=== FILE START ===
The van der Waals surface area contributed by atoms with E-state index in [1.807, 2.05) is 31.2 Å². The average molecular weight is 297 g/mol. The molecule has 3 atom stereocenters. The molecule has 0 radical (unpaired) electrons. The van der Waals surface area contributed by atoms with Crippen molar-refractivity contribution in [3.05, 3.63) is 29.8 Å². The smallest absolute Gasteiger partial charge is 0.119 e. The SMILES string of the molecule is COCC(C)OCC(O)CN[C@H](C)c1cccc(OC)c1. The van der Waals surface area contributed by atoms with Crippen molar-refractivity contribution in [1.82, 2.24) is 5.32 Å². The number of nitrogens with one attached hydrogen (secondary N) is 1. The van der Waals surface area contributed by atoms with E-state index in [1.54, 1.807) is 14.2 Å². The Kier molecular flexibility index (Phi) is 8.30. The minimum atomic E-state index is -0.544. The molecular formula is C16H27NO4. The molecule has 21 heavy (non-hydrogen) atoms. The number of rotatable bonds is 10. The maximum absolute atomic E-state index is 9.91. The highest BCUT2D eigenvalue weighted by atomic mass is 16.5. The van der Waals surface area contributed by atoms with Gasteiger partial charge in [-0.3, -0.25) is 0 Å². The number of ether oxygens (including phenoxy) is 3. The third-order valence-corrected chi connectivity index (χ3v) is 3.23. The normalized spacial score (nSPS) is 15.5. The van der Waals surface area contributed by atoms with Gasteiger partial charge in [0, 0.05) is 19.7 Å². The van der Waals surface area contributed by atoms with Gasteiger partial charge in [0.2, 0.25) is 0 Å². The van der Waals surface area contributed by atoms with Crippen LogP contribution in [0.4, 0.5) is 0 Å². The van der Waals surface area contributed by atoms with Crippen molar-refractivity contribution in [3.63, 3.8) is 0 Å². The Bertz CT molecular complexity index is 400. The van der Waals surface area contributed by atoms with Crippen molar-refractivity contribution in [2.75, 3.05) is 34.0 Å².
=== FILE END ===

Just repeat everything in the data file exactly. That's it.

The van der Waals surface area contributed by atoms with E-state index in [1.807, 2.05) is 31.2 Å². The average molecular weight is 297 g/mol. The molecule has 3 atom stereocenters. The molecule has 0 radical (unpaired) electrons. The van der Waals surface area contributed by atoms with Crippen molar-refractivity contribution in [3.05, 3.63) is 29.8 Å². The smallest absolute Gasteiger partial charge is 0.119 e. The SMILES string of the molecule is COCC(C)OCC(O)CN[C@H](C)c1cccc(OC)c1. The van der Waals surface area contributed by atoms with Crippen molar-refractivity contribution in [1.82, 2.24) is 5.32 Å². The number of nitrogens with one attached hydrogen (secondary N) is 1. The van der Waals surface area contributed by atoms with E-state index in [1.54, 1.807) is 14.2 Å². The Kier molecular flexibility index (Phi) is 8.30. The minimum atomic E-state index is -0.544. The molecular formula is C16H27NO4. The molecule has 21 heavy (non-hydrogen) atoms. The number of rotatable bonds is 10. The maximum absolute atomic E-state index is 9.91. The highest BCUT2D eigenvalue weighted by atomic mass is 16.5. The van der Waals surface area contributed by atoms with Gasteiger partial charge in [-0.3, -0.25) is 0 Å². The number of ether oxygens (including phenoxy) is 3. The third-order valence-corrected chi connectivity index (χ3v) is 3.23. The normalized spacial score (nSPS) is 15.5. The van der Waals surface area contributed by atoms with Gasteiger partial charge in [0, 0.05) is 19.7 Å². The van der Waals surface area contributed by atoms with Gasteiger partial charge in [0.2, 0.25) is 0 Å². The van der Waals surface area contributed by atoms with Crippen LogP contribution in [0.4, 0.5) is 0 Å². The van der Waals surface area contributed by atoms with Crippen molar-refractivity contribution in [3.63, 3.8) is 0 Å². The Bertz CT molecular complexity index is 400. The van der Waals surface area contributed by atoms with Crippen molar-refractivity contribution in [2.75, 3.05) is 34.0 Å².